WASHINGTON – Three major U.S. companies said they were leaving a coalition pushing for action on climate change, dealing a potential fresh blow to landmark legislation to cut carbon emissions.
The news came on the same day that President Barack Obama announced an eight-billion-dollar drive for nuclear power -- part of his controversial bid to bring a diverse coalition behind his efforts for a greener economy.
The three companies -- oil groups ConocoPhillips and BP America and equipment maker Caterpillar Inc. -- said they backed efforts for a green economy but felt that proposed laws were unfair to them.
The firms said they would not renew membership in the US Climate Action Partnership (USCAP), a coalition of business leaders whom Obama's Democratic Party often cites to bulwark its case on climate change.
ConocoPhillips and BP America, a unit of British giant BP, said the bill under consideration did not attach enough importance to natural gas -- which they promote as a way to curb carbon emissions blamed for global warming.
The bills "have disadvantaged the transportation sector and its consumers, left domestic refineries unfairly penalized versus international competition, and ignored the critical role that natural gas can play in reducing greenhouse gas emissions," Jim Mulva, ConocoPhilips chairman and CEO, said in a statement.
In its own brief statement, USCAP said its membership periodically changed and that it expected more companies to join.
Companies that remain in USCAP include oil giant Shell, conglomerates General Electric and Honeywell, and Detroit's Big Three automakers -- Chrysler, Ford and General Motors.
The House of Representatives in June narrowly approved the first-ever US plan to force cuts in carbon emissions -- a major priority for the Obama administration.
But the Senate has yet to follow suit and the political climate is uncertain, with the Democrats last month losing a seat to a critic of the legislation.
Ronnie Chappell, a spokesman for BP America, said that demand for natural gas stood to stay flat or decline in the next 10 to 15 years due to concessions to the coal industry.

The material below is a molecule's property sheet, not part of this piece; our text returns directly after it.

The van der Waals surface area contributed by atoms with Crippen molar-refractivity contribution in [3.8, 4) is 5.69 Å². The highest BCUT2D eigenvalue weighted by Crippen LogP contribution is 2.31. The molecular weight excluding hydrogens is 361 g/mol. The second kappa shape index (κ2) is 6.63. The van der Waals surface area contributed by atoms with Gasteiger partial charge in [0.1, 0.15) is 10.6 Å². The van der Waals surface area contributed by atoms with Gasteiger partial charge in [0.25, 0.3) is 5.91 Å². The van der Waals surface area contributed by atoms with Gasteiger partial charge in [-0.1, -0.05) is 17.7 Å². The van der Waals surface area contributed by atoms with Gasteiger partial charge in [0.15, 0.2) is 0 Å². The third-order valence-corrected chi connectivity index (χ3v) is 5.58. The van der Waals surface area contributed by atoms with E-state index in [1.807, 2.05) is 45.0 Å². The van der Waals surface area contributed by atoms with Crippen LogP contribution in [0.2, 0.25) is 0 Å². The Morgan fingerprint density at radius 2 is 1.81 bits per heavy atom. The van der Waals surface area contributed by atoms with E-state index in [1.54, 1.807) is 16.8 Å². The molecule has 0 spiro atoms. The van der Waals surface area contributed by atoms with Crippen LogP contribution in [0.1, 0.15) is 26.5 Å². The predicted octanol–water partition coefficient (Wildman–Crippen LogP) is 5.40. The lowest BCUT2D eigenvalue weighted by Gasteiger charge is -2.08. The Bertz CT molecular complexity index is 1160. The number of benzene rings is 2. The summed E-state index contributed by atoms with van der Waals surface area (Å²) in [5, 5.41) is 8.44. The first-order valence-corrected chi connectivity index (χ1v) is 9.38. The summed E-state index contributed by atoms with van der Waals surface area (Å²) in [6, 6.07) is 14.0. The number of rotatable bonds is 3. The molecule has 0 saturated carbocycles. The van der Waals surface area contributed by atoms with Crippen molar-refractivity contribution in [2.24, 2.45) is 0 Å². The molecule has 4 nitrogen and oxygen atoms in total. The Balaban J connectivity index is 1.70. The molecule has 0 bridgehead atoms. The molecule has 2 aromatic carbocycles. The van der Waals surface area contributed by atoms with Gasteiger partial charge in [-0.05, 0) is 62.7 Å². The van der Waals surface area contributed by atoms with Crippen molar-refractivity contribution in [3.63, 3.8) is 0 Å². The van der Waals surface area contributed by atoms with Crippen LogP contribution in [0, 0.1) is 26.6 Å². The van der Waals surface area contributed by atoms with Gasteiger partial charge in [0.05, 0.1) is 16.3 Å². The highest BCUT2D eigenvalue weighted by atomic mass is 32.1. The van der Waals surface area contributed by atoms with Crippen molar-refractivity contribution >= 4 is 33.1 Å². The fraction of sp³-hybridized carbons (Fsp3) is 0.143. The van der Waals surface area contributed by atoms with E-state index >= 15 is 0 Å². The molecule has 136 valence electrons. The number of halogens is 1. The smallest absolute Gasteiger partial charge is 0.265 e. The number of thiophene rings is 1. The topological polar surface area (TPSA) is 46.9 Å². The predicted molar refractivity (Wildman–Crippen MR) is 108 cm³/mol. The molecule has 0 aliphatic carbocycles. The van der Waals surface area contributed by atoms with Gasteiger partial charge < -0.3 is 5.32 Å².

"We think we can address our concerns around these problem areas better as BP than as a member of USCAP," Chappell said.
The legislation devotes resources to developing "clean coal" in hopes of winning over lawmakers from mining states, despite environmentalists' warnings that such technology is untested.
Senator John Kerry, a top force behind the legislation, has also embraced nuclear power and off-shore drilling in hopes of building support among Republicans.
Obama, on a visit Tuesday to Maryland, pledged to build a new generation of "safe, clean nuclear power plants" three decades after the notorious Three Mile Island disaster.
Many lawmakers from former president George W. Bush's Republican Party oppose the climate legislation, arguing it will cost jobs and disputing Obama's assertions it will help start a new green economy.
Republicans have also seized on scandals after the UN's Intergovernmental Panel on Climate Change (IPCC) admitted errors in its landmark 2007 study on the dire consequences of climate change.
Todd Stern, the US special envoy on climate issues, downplayed the criticisms and said that the overwhelming majority of evidence points to the need to curb human-caused climate change.
"What you do see sometimes is that people who have an agenda that is directed toward undermining action on climate change grab whatever tidbit they can find," Stern told a news conference.
© AFP 2013